Woody Allen rarely laughs, least of all at his own jokes. But in his latest, “To Rome With Love,” in which he acts as well as directs, he breaks down from time to time to suppress a giggle and the movie gets an almost imperceptible lift. If Allen is laughing (kind of) then it’s surely OK for the audience to sit back and relax in this ode to the gorgeous city that has inspired legions of film people — such as Audrey Hepburn, who launched her Hollywood career from the Spanish Steps, and Federico Fellini, who allegedly was a crank everywhere else he filmed except in Rome. (He even made a film about it, “Fellini’s Roma,” in 1972.)
Allen, too, seems more exhilarated to be there than he was in 2006′s “Scoop,” a film that made half-hearted jabs at life in Britain and in which he also appeared. In “Rome,” he pairs up with long-trusted actress Judy Davis (“Husbands and Wives”) as they play American couple Jerry and Phyllis, flying in to meet Michelangelo (Flavio Parenti), the fiancé of their daughter Hayley (Alison Pill).
As you’d expect from Allen’s characters (whether they’re New Yorkers or Romans), neither Hayley nor her husband-to-be seem to have a lot of work pressure, or for that matter do any work at all. But they have nice digs and wardrobes to match, and cash to fuel visits to wonderful restaurants.
Jerry, on the other hand, takes his work obsession all the way to Italy. As everyone else immerses themselves in the mangiare, amore thing, Jerry fusses endlessly over his next big project, even though he’s recently retired.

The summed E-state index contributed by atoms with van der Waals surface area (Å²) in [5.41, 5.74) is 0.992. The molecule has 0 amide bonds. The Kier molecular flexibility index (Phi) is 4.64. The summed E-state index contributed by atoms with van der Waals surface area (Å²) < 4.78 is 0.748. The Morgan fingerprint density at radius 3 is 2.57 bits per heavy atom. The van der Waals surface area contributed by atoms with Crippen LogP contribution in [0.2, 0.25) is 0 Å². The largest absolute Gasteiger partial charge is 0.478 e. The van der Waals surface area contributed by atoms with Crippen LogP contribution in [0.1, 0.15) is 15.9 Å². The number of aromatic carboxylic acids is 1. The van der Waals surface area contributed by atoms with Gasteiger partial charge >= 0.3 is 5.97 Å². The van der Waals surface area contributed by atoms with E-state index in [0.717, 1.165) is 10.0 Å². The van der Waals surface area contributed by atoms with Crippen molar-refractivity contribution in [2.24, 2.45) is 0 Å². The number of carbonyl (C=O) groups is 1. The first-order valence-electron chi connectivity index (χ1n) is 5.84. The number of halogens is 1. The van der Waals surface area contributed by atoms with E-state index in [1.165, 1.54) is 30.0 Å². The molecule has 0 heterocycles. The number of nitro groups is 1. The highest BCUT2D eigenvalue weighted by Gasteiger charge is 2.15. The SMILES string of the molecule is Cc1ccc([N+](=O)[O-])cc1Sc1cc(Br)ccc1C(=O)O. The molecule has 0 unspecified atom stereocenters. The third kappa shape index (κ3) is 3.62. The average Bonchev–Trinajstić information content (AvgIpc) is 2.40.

Allen shows himself totally enamoured with the city: He’s certainly much less critical of Rome than his adopted home of London. As in his last film, “Midnight in Paris,” every frame is a tribute to its host city’s historical beauty, and Allen perhaps duplicates a time in his career when a story’s locale holds as much allure for him as his leading ladies (see 1979′s “Manhattan”).
The sentiment is reflected by John (Alec Baldwin), a once brilliant architect now known for designing shopping malls, wandering from one Rome alley to another. John is both wistful and cynical: He had lived in Rome as a young man and now he can’t help trying to catch a fragment of his past, though he knows disappointment may come crashing down like a thunderstorm.
You’ll meet a whole lot more people, too, each vying hard to secure a position in a movie that sometimes comes off like a laden picnic blanket with corners flapping in the wind. Such as Penélope Cruz in a flaming-red dress and heels to match, playing a high-class prostitute. Or the classic Allen-esque object of obsession: a dark-haired, neurotic femme fatale who can quote poet Rainer Maria Rilke but doesn’t know what she’s talking about (played to pitch-perfection by Ellen Page). And Allen’s younger altar-ego is Jack (Jesse Eisenberg), who falls hard for Page’s character, only to be left in the dust by her capriciousness.
At one point Phyllis tells Jerry that his problem is that he “equates retirement with death.” That’s probably exactly how Allen himself feels, and as long as that’s the case, we can look forward to many more movies about cities and depression and relationships. That in itself deserves a standing ovation.